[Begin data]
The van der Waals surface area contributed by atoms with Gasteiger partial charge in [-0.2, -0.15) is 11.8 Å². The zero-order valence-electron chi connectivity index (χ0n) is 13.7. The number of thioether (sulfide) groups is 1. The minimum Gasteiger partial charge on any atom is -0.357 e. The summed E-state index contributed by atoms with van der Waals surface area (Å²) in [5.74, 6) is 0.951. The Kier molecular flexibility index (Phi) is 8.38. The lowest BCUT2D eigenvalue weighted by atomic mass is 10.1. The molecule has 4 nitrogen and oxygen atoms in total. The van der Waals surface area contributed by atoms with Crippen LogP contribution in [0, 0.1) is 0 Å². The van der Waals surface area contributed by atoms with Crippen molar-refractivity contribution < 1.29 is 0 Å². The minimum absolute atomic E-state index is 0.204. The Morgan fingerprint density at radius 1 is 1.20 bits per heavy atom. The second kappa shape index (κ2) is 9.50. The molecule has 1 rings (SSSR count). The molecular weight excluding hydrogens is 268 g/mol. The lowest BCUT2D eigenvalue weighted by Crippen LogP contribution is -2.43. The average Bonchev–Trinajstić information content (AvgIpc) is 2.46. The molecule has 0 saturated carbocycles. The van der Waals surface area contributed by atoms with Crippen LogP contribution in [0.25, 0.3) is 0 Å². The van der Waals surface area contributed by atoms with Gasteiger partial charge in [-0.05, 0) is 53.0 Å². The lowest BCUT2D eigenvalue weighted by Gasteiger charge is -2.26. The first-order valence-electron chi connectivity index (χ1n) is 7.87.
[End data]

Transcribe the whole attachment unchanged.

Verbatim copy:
The van der Waals surface area contributed by atoms with Gasteiger partial charge in [-0.2, -0.15) is 11.8 Å². The zero-order valence-electron chi connectivity index (χ0n) is 13.7. The number of thioether (sulfide) groups is 1. The minimum Gasteiger partial charge on any atom is -0.357 e. The summed E-state index contributed by atoms with van der Waals surface area (Å²) in [5.74, 6) is 0.951. The Kier molecular flexibility index (Phi) is 8.38. The lowest BCUT2D eigenvalue weighted by atomic mass is 10.1. The molecule has 4 nitrogen and oxygen atoms in total. The van der Waals surface area contributed by atoms with Crippen LogP contribution in [0, 0.1) is 0 Å². The van der Waals surface area contributed by atoms with Crippen molar-refractivity contribution < 1.29 is 0 Å². The minimum absolute atomic E-state index is 0.204. The Morgan fingerprint density at radius 1 is 1.20 bits per heavy atom. The second kappa shape index (κ2) is 9.50. The molecule has 1 rings (SSSR count). The molecular weight excluding hydrogens is 268 g/mol. The lowest BCUT2D eigenvalue weighted by Crippen LogP contribution is -2.43. The average Bonchev–Trinajstić information content (AvgIpc) is 2.46. The molecule has 0 saturated carbocycles. The van der Waals surface area contributed by atoms with Crippen LogP contribution in [0.25, 0.3) is 0 Å². The van der Waals surface area contributed by atoms with Gasteiger partial charge in [-0.05, 0) is 53.0 Å². The lowest BCUT2D eigenvalue weighted by Gasteiger charge is -2.26. The first-order valence-electron chi connectivity index (χ1n) is 7.87.